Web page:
Just yesterday I was in a nearby city and stopped for a falafel at a 'Mediterranean' restaurant and engaged the Syrian owner in an interesting conversation.
We both agreed the fall of Palmyra is unfortunate both to the people who live there and of course to the historical artifacts that are now in danger of destruction.
It turned out this very friendly man was a Syriac Christian. Two things caught my eye that led me to inquire. One was a picture of Christ and the Apostles at the Last Supper and secondly was a picture of Bashar al-Assad and his wife that was tucked in the corner behind the cooler.
That launched an interesting discussion about Syria in recent years. He admitted frustration with US media coverage of the issues. The US public has never been given the whole story and while he agreed that Assad was far from the greatest, in a country like Syria, he was and is necessary for stability. The Christians in Syria as well as groups like the Druze support Assad and this was long before the rise of ISIS.
Many Christians bought into the confusion of American Democracy and their values and were eager to support rebel movements against Middle Eastern dictators. In many cases the US has backed and supported these dictators. They almost become a necessity when you've created fictitious countries as the French and English were so wont to do in post-WWI era. Democracy in such contexts is almost an impossibility.
The Assads were opposed by the US and have long been antagonistic to Israel. They have acted in collaboration with Iran and consequently with Russia. It is beyond the understanding of many Christians in the West that these 'Christians' in the East might have a different take on geopolitics. It's baffling to them that a 'Christian' nation like Armenia might not only find more affinity with Russia but also might view it in their interests to befriend a nation like Iran.
The same is true of the Christians in Syria. This man was from the area around Tartous and his family had been largely protected from the fighting. The western coast dominated by the Alawites and also containing a significant Christian population has been largely exempted from the troubles. Tartous also hosts a Russian naval facility. Largely used for refueling it allows ships in the Russian fleet to avoid traversing the Bosphorus.
It was an interesting conversation and I enjoyed it, but I also kept thinking about how many on the Christian Right for as much as they talk about the Christians in the Middle East would be completely baffled by this man and his understanding of the region. I found myself largely in agreement with him though unfortunately I can't call him a Christian at least as Scripture would define the term.
His Christianity has nothing to do with the Bible. It's an ethnic and cultural identification. In terms of doctrine and worship the Orthodox and certainly the Syrian variant have little to do with Scripture and in fact it has little authority in their system. They are keepers of tradition, rites and rituals that developed in the early days of the Constantinian period when the Church began to radically turn away from what was left of its earlier Biblicism and Apostolicity.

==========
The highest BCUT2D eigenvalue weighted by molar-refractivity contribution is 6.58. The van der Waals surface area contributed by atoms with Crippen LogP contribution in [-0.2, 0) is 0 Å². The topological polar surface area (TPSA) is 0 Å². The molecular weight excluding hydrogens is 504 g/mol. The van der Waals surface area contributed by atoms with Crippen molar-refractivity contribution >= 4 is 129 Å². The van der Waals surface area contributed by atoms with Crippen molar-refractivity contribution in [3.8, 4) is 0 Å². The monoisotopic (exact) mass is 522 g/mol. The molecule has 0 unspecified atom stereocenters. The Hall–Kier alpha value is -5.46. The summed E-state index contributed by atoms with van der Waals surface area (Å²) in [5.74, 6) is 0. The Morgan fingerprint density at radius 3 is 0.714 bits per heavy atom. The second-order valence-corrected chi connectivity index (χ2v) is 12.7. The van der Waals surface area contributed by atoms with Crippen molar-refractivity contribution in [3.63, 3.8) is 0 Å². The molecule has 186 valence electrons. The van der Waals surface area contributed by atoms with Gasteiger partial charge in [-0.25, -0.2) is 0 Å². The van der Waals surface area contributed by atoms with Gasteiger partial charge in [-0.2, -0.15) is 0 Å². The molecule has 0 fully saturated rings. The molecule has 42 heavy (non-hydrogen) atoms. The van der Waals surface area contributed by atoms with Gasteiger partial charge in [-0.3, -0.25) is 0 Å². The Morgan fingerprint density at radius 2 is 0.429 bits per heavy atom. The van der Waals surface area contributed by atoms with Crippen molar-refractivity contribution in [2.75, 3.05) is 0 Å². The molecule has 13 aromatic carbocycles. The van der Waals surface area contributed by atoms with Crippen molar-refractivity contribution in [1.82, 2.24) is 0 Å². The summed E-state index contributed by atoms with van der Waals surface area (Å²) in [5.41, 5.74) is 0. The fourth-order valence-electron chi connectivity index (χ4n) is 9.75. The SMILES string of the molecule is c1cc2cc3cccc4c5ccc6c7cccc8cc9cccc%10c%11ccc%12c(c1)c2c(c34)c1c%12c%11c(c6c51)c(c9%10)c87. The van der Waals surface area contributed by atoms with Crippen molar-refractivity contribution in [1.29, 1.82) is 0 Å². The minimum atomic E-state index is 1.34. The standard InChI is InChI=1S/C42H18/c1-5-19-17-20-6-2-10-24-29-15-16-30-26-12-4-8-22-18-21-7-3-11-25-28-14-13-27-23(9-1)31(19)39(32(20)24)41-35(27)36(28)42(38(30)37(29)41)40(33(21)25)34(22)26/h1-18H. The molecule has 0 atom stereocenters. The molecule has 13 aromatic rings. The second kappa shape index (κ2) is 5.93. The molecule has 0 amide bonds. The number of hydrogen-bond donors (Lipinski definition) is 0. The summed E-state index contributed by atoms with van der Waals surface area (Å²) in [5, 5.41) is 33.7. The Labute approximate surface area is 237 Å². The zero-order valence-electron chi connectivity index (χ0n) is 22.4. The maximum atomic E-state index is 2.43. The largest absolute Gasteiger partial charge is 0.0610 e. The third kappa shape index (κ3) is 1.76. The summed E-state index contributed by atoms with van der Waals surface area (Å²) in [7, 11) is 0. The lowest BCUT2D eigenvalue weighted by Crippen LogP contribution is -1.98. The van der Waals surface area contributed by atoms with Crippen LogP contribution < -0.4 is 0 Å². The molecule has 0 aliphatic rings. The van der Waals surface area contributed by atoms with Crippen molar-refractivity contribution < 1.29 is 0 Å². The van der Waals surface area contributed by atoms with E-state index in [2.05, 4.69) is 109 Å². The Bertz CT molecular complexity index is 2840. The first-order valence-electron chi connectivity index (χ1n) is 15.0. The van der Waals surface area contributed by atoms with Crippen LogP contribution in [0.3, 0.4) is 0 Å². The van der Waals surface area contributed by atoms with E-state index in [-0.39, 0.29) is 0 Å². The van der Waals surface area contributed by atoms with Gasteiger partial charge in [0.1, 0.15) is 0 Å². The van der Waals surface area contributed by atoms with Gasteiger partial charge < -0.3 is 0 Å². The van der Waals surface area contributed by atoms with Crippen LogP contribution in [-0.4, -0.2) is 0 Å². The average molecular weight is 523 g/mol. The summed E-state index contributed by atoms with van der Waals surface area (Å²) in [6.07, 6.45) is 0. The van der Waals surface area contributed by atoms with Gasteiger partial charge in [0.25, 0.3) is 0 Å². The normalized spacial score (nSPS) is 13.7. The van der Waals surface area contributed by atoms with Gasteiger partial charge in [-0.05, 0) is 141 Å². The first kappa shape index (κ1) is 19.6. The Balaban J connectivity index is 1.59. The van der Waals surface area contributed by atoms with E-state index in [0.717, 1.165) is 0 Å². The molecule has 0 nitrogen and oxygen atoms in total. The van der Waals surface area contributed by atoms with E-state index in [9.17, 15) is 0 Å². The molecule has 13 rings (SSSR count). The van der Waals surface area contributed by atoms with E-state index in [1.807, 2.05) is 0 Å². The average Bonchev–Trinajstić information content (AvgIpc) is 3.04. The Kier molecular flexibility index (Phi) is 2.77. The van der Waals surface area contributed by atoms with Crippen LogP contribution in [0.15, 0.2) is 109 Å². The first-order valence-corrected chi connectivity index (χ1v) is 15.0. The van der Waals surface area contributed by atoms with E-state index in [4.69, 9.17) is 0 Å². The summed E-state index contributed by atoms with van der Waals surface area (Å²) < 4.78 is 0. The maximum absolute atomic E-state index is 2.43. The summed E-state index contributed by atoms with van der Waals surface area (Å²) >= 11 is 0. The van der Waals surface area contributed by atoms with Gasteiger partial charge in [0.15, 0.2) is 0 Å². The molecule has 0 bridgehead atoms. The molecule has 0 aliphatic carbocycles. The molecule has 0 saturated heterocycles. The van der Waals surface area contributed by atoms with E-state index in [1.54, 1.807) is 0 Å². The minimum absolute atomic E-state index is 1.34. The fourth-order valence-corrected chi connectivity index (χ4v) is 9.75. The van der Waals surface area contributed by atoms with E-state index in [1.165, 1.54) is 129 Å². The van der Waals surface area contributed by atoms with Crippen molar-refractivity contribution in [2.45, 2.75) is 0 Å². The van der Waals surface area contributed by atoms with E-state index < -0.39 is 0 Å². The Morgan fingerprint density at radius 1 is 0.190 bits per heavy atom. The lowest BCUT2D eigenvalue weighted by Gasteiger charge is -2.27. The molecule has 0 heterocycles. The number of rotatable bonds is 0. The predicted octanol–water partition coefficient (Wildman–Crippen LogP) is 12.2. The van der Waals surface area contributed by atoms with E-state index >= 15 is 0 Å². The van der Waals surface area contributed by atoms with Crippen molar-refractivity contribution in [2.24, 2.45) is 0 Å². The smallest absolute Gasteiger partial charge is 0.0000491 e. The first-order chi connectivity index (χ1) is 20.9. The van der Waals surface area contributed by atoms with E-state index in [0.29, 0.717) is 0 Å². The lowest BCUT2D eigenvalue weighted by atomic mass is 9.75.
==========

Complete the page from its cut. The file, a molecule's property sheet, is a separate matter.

The gospel of salvation by grace through faith would be unknown to him and something that he would not accept. Again Christianity is for most of these folks a social identification and since there is no gospel there is precious little in the way of the transformed life. Worship which must (if we're honest) be labeled as idolatry does not honour God and the Spirit does not seem to work in their lives. I am not saying it's impossible for someone to become a Christian under that system but I don't think there are very many and those that converted when reading Scripture would become grieved.
That said, they can be kind and good people. But I can also say that about many Muslims, Hindus and Jehovah's Witnesses I have met. I can't refer to this man as a brother in Christ simply because we share a name. The Scriptures, the revelation and oracles given by God define these terms and concepts. Too often we allow history and sociology to define these terms and lost scholars will certainly do so. What else can they do? It makes things confusing but we have to work through it.
He would say the Scriptures are defined by the tradition held by the successors of the Apostles.
Eastern and Oriental Orthodoxy are quite old and represent a tradition much older than even pre-Vatican II Roman Catholicism. Their liturgies and traditions indeed go back to the 5th and 6th centuries and they never went through what we would call the Middle Ages, the Renaissance or the Enlightenment. Their thinking and perspectives are different and in some respects preferred when compared with that of Rome. If I was going to abandon Sola Scriptura and 'convert' to some other form of Christianity I would certainly go the Orthodox route before I would look toward Rome. But that said, if I reached that point I'm not sure there would be any Christianity left in me... if I can put it that way.
I can't call him a brother but I can appreciate his kindness and be his friend. There is ground upon which to build but as with many others you would have to get him 'unsaved' to get him saved. And for the Christians of that world, embracing Biblical Christianity represents a total break with their community and traditions and would generate a great deal of antagonism.
I only get into the city once or twice a year but I will certainly visit him again. God willing.
In the mean time we can pray for peace in Syria, for all the people who live there. We can also pray that the American Empire would quit destroying societies through war. This type of utter destruction breeds monsters. We saw it in Cambodia and we're seeing it in the Middle East.